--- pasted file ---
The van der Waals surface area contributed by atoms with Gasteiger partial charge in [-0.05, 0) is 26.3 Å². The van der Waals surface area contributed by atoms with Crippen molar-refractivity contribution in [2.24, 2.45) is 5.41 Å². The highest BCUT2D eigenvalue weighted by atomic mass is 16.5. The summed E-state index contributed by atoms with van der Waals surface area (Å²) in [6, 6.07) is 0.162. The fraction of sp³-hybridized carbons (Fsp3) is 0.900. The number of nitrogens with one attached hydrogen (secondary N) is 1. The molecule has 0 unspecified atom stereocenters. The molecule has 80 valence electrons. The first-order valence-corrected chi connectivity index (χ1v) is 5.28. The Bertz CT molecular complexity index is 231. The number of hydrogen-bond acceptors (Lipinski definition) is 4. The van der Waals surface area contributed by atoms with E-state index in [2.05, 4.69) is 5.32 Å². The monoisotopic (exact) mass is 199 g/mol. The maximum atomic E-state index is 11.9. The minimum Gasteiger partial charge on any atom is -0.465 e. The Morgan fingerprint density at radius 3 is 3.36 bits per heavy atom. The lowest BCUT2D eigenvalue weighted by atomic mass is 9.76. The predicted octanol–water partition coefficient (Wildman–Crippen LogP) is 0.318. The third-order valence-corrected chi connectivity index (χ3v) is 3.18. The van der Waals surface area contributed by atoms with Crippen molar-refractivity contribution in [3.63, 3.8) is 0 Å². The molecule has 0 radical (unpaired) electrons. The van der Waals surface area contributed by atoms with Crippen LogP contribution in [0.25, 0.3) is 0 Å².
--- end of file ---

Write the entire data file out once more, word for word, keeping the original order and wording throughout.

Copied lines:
The van der Waals surface area contributed by atoms with Gasteiger partial charge in [-0.05, 0) is 26.3 Å². The van der Waals surface area contributed by atoms with Crippen molar-refractivity contribution in [2.24, 2.45) is 5.41 Å². The highest BCUT2D eigenvalue weighted by atomic mass is 16.5. The summed E-state index contributed by atoms with van der Waals surface area (Å²) in [6, 6.07) is 0.162. The fraction of sp³-hybridized carbons (Fsp3) is 0.900. The number of nitrogens with one attached hydrogen (secondary N) is 1. The molecule has 0 unspecified atom stereocenters. The molecule has 80 valence electrons. The first-order valence-corrected chi connectivity index (χ1v) is 5.28. The Bertz CT molecular complexity index is 231. The number of hydrogen-bond acceptors (Lipinski definition) is 4. The van der Waals surface area contributed by atoms with E-state index in [2.05, 4.69) is 5.32 Å². The monoisotopic (exact) mass is 199 g/mol. The maximum atomic E-state index is 11.9. The minimum Gasteiger partial charge on any atom is -0.465 e. The Morgan fingerprint density at radius 3 is 3.36 bits per heavy atom. The lowest BCUT2D eigenvalue weighted by atomic mass is 9.76. The predicted octanol–water partition coefficient (Wildman–Crippen LogP) is 0.318. The third-order valence-corrected chi connectivity index (χ3v) is 3.18. The van der Waals surface area contributed by atoms with Crippen molar-refractivity contribution in [3.63, 3.8) is 0 Å². The molecule has 0 radical (unpaired) electrons. The van der Waals surface area contributed by atoms with Crippen LogP contribution in [0.25, 0.3) is 0 Å².